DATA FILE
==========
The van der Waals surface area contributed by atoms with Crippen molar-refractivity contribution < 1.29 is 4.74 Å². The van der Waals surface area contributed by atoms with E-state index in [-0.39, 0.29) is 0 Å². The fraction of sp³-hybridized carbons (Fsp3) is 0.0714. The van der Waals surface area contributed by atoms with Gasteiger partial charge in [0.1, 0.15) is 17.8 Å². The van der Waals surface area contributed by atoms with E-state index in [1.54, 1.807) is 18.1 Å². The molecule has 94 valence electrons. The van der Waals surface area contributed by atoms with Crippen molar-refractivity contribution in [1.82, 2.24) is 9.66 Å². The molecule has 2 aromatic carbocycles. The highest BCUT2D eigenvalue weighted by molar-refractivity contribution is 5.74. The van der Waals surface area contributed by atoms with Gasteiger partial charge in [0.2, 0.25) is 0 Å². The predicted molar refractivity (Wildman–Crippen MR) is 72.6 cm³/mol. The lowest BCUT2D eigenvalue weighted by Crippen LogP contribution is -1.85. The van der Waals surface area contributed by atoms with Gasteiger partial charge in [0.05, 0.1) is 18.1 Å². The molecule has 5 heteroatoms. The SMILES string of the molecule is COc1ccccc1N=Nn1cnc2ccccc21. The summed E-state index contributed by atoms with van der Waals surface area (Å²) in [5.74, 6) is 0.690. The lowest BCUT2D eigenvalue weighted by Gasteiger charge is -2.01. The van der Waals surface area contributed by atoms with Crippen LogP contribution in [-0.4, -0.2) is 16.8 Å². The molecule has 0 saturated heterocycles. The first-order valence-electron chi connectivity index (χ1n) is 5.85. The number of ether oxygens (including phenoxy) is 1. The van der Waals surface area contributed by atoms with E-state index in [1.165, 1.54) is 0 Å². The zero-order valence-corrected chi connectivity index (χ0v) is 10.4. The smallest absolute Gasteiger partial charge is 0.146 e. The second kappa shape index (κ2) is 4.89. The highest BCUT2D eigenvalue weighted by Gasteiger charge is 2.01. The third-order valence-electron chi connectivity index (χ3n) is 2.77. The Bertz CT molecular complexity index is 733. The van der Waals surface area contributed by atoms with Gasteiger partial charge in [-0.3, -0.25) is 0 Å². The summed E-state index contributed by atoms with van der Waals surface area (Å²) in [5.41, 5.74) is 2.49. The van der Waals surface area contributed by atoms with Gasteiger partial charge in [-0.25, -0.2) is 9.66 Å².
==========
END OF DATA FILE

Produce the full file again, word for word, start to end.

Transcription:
The van der Waals surface area contributed by atoms with Crippen molar-refractivity contribution < 1.29 is 4.74 Å². The van der Waals surface area contributed by atoms with E-state index in [-0.39, 0.29) is 0 Å². The fraction of sp³-hybridized carbons (Fsp3) is 0.0714. The van der Waals surface area contributed by atoms with Gasteiger partial charge in [0.1, 0.15) is 17.8 Å². The van der Waals surface area contributed by atoms with E-state index in [1.54, 1.807) is 18.1 Å². The molecule has 94 valence electrons. The van der Waals surface area contributed by atoms with Crippen molar-refractivity contribution in [1.82, 2.24) is 9.66 Å². The molecule has 2 aromatic carbocycles. The highest BCUT2D eigenvalue weighted by molar-refractivity contribution is 5.74. The van der Waals surface area contributed by atoms with Gasteiger partial charge in [0.2, 0.25) is 0 Å². The predicted molar refractivity (Wildman–Crippen MR) is 72.6 cm³/mol. The lowest BCUT2D eigenvalue weighted by Crippen LogP contribution is -1.85. The van der Waals surface area contributed by atoms with Gasteiger partial charge in [0.05, 0.1) is 18.1 Å². The molecule has 5 heteroatoms. The SMILES string of the molecule is COc1ccccc1N=Nn1cnc2ccccc21. The summed E-state index contributed by atoms with van der Waals surface area (Å²) in [5.74, 6) is 0.690. The lowest BCUT2D eigenvalue weighted by Gasteiger charge is -2.01. The van der Waals surface area contributed by atoms with Crippen LogP contribution in [-0.4, -0.2) is 16.8 Å². The molecule has 0 saturated heterocycles. The first-order valence-electron chi connectivity index (χ1n) is 5.85. The number of ether oxygens (including phenoxy) is 1. The van der Waals surface area contributed by atoms with E-state index in [1.165, 1.54) is 0 Å². The zero-order valence-corrected chi connectivity index (χ0v) is 10.4. The smallest absolute Gasteiger partial charge is 0.146 e. The second kappa shape index (κ2) is 4.89. The highest BCUT2D eigenvalue weighted by Gasteiger charge is 2.01. The third-order valence-electron chi connectivity index (χ3n) is 2.77. The Bertz CT molecular complexity index is 733. The van der Waals surface area contributed by atoms with Gasteiger partial charge in [-0.3, -0.25) is 0 Å². The summed E-state index contributed by atoms with van der Waals surface area (Å²) in [5.41, 5.74) is 2.49. The van der Waals surface area contributed by atoms with Gasteiger partial charge in [-0.25, -0.2) is 9.66 Å².